Bones are one type of fetish. When using bones in sympathetic magick, we may wish to imitate some quality the animal has. Snake bones are a good choice if you are desiring rebirth in your life. Snakes are often associated with renewal and new life because they shed their skin entirely to be anew. This is part of the process of shape-shifting. We can instigate changes in our life by connecting with the spirit of different animals. A fox tail may give a person extra cunning. A lizard's tail may be considered good luck. Some species can shed their tail in order to escape a predator!

Skulls and bones can connect us to the spirit of the deceased. Reddening bones is a common practice in some magickal traditions. This is frequently performed by those who are involved in ancestor worship. The color red mimics the life force because it resembles blood. This is a way to make the bones come alive again.

Rabbit's foot for good luck

Rabbit's foot for good luck

What Are Some Magickal Fetishes?

  • An amulet can be a fetish to ward off bad luck.
  • In Europe, a heart-shaped amulet would be used to prevent heart disease.
  • A rabbit's foot is a popular good luck charm.
  • Some athletes wear a lucky shirt or another item to improve their performance.

Imitative Magick

Imitating an action is another form of sympathetic magick. There are various types of spells and rituals which utilize this.

A magick triangle could be created to eliminate an illness or get rid of an evil spirit. This triangle would be created by reducing the size of an inscription. In order to make something go away, you imitate the process by starting off with a large word. You work your way down, eliminating a couple of letters in each line.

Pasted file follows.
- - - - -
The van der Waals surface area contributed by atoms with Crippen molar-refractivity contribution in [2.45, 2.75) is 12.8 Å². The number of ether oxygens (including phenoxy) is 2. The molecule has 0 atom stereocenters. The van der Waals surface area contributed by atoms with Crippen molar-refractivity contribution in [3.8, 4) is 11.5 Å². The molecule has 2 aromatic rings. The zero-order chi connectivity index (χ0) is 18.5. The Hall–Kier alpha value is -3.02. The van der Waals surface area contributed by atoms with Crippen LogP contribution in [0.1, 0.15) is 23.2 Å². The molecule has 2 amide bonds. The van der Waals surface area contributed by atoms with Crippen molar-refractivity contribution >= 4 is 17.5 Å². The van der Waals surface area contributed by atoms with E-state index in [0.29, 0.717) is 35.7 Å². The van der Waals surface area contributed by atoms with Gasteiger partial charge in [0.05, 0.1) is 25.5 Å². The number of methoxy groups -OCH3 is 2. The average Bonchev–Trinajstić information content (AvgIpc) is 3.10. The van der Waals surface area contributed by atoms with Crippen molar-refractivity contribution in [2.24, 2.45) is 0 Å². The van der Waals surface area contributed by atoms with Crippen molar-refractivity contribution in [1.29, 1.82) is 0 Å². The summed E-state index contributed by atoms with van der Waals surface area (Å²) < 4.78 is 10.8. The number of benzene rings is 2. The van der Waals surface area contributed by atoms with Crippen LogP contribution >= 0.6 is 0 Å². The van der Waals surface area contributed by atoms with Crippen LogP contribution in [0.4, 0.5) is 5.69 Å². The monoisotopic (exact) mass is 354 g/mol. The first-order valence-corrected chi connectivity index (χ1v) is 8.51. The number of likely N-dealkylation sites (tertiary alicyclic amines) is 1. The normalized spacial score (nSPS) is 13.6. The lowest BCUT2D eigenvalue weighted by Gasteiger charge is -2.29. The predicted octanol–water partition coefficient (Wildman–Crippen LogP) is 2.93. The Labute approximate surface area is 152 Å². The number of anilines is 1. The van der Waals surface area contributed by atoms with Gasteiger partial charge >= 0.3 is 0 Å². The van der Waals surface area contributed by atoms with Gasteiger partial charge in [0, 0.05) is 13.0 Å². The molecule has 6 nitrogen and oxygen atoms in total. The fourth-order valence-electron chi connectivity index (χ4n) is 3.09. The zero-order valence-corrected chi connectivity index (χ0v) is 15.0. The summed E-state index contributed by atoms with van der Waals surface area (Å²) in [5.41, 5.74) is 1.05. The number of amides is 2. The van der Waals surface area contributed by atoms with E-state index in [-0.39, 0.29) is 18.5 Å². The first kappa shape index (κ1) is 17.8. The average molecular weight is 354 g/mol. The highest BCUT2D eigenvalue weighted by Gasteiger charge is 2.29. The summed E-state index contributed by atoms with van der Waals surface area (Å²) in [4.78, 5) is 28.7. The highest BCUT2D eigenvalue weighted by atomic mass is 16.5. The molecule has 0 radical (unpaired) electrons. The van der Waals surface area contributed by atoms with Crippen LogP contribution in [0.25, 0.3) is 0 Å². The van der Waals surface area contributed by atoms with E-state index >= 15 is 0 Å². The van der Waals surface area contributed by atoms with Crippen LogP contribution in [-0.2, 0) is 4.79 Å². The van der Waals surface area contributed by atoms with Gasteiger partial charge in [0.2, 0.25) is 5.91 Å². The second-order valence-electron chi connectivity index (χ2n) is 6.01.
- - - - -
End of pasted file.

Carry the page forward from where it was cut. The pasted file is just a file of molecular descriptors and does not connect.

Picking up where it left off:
A witch's ladder is a type of knot magick which is imitative. You tie 40 knots into a cord focusing on your magical intent. In malefic magick, it may be strangling the life out of an unlucky individual upon whom death is wished. If you believe in the threefold law, you probably don't want to do this. More often, this type of spell could be used for something less offensive. It could be done to stop somebody from doing something to work against you. The spell can be broken by untying the knots.

Wickerman event in Wola Sękowa

Wickerman event in Wola Sękowa

Effigies in Sympathetic Magick

Effigy burning is a practice which has been around for thousands of years. Many different occurrences have been uncovered in ancient India, Babylon, Egypt, Greece, and Rome. In Peru, effigies were molded out of fat and grain. They would be burned on a road where the individual to whom misfortune was wished frequently passed. This was referred to as the burning of his soul.

Mexicans were burning papier-mache effigies of Donald Trump prior to his election in an Easter ritual. His anti-immigration views sparked outrage in Mexico. His idea of building a wall, paid for by Mexico, dividing Mexico from the USA to keep out drugs and illegal immigrants, was not popular. Hundreds of people paraded around shouting out insults before the effigy was burned. This burning would be part of the holy week tradition. Typically an effigy of Judas or other unpopular political figures is burned during these celebrations in other years.

Poppets are another form of effigy. We can stuff them with items of magickal significance to empower our work. We can link a poppet to an individual if we add a connection like a lock of hair, fingernail clipping, or drop of blood. Poppets are often used in healing spells. They can be stuffed with herbs pertinent to your magickal intent.

This article is accurate and true to the best of the author’s knowledge. Content is for informational or entertainment purposes only and does not substitute for personal counsel or professional advice in business, financial, legal, or technical matters.


Lydia Workman (author) from Canada on May 13, 2018:

Thanks for the compliments! Glad you learned something new. That's the best thing a writer can do, Catherine Giordano!

Catherine Giordano from Orlando Florida on May 13, 2018:

You have done a great job with this. I learned a lot about sympathetic majick. It is a fascinating subject. I even learned a new word--scry.

Lydia Workman (author) from Canada on March 09, 2018:

Thank you for reading, Rich!

Rich Staley on March 07, 2018:

Well written! "There is one common flow, one common breathing, all things are in sympathy" --Hippocrates

aaalhajjar on February 23, 2018:

Nice 1.

Lydia Workman (author) from Canada on February 23, 2018:

Thank you, Kari Poulsen. So happy you enjoyed my article.

Kari Poulsen from Ohio on February 23, 2018:

I enjoyed this article. I think we all use sympathetic magick more than is realized.